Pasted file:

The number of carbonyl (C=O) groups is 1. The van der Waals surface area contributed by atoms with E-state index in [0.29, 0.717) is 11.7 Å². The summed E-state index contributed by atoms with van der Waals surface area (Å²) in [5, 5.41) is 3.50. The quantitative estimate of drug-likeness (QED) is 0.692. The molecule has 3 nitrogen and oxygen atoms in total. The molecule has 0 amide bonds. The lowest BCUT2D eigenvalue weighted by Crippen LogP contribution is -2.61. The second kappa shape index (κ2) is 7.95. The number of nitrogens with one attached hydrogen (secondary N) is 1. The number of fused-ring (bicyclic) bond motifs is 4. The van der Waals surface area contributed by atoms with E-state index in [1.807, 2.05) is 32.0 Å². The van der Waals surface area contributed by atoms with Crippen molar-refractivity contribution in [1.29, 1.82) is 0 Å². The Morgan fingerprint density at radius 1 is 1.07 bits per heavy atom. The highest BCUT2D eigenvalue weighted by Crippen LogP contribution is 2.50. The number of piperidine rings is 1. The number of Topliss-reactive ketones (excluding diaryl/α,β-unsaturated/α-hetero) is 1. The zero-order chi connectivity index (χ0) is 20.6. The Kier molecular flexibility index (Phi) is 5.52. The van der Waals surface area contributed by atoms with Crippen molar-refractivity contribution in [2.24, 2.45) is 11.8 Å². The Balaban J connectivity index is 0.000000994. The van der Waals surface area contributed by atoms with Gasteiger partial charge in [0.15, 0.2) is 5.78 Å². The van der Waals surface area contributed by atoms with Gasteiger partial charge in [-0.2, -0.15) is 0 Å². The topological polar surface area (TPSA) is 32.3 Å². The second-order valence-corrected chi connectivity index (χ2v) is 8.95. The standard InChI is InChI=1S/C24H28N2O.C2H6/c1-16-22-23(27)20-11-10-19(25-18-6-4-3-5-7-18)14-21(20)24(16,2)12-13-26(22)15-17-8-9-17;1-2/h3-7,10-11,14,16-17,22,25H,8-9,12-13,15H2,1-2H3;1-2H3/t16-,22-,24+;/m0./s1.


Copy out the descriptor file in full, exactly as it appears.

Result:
The number of carbonyl (C=O) groups is 1. The van der Waals surface area contributed by atoms with E-state index in [0.29, 0.717) is 11.7 Å². The summed E-state index contributed by atoms with van der Waals surface area (Å²) in [5, 5.41) is 3.50. The quantitative estimate of drug-likeness (QED) is 0.692. The molecule has 3 nitrogen and oxygen atoms in total. The molecule has 0 amide bonds. The lowest BCUT2D eigenvalue weighted by Crippen LogP contribution is -2.61. The second kappa shape index (κ2) is 7.95. The number of nitrogens with one attached hydrogen (secondary N) is 1. The number of fused-ring (bicyclic) bond motifs is 4. The van der Waals surface area contributed by atoms with E-state index in [1.807, 2.05) is 32.0 Å². The van der Waals surface area contributed by atoms with Crippen molar-refractivity contribution in [1.29, 1.82) is 0 Å². The Morgan fingerprint density at radius 1 is 1.07 bits per heavy atom. The highest BCUT2D eigenvalue weighted by Crippen LogP contribution is 2.50. The number of piperidine rings is 1. The number of Topliss-reactive ketones (excluding diaryl/α,β-unsaturated/α-hetero) is 1. The zero-order chi connectivity index (χ0) is 20.6. The Kier molecular flexibility index (Phi) is 5.52. The van der Waals surface area contributed by atoms with Crippen molar-refractivity contribution in [2.24, 2.45) is 11.8 Å². The Balaban J connectivity index is 0.000000994. The van der Waals surface area contributed by atoms with Gasteiger partial charge in [0.15, 0.2) is 5.78 Å². The van der Waals surface area contributed by atoms with Gasteiger partial charge in [-0.2, -0.15) is 0 Å². The topological polar surface area (TPSA) is 32.3 Å². The second-order valence-corrected chi connectivity index (χ2v) is 8.95. The standard InChI is InChI=1S/C24H28N2O.C2H6/c1-16-22-23(27)20-11-10-19(25-18-6-4-3-5-7-18)14-21(20)24(16,2)12-13-26(22)15-17-8-9-17;1-2/h3-7,10-11,14,16-17,22,25H,8-9,12-13,15H2,1-2H3;1-2H3/t16-,22-,24+;/m0./s1.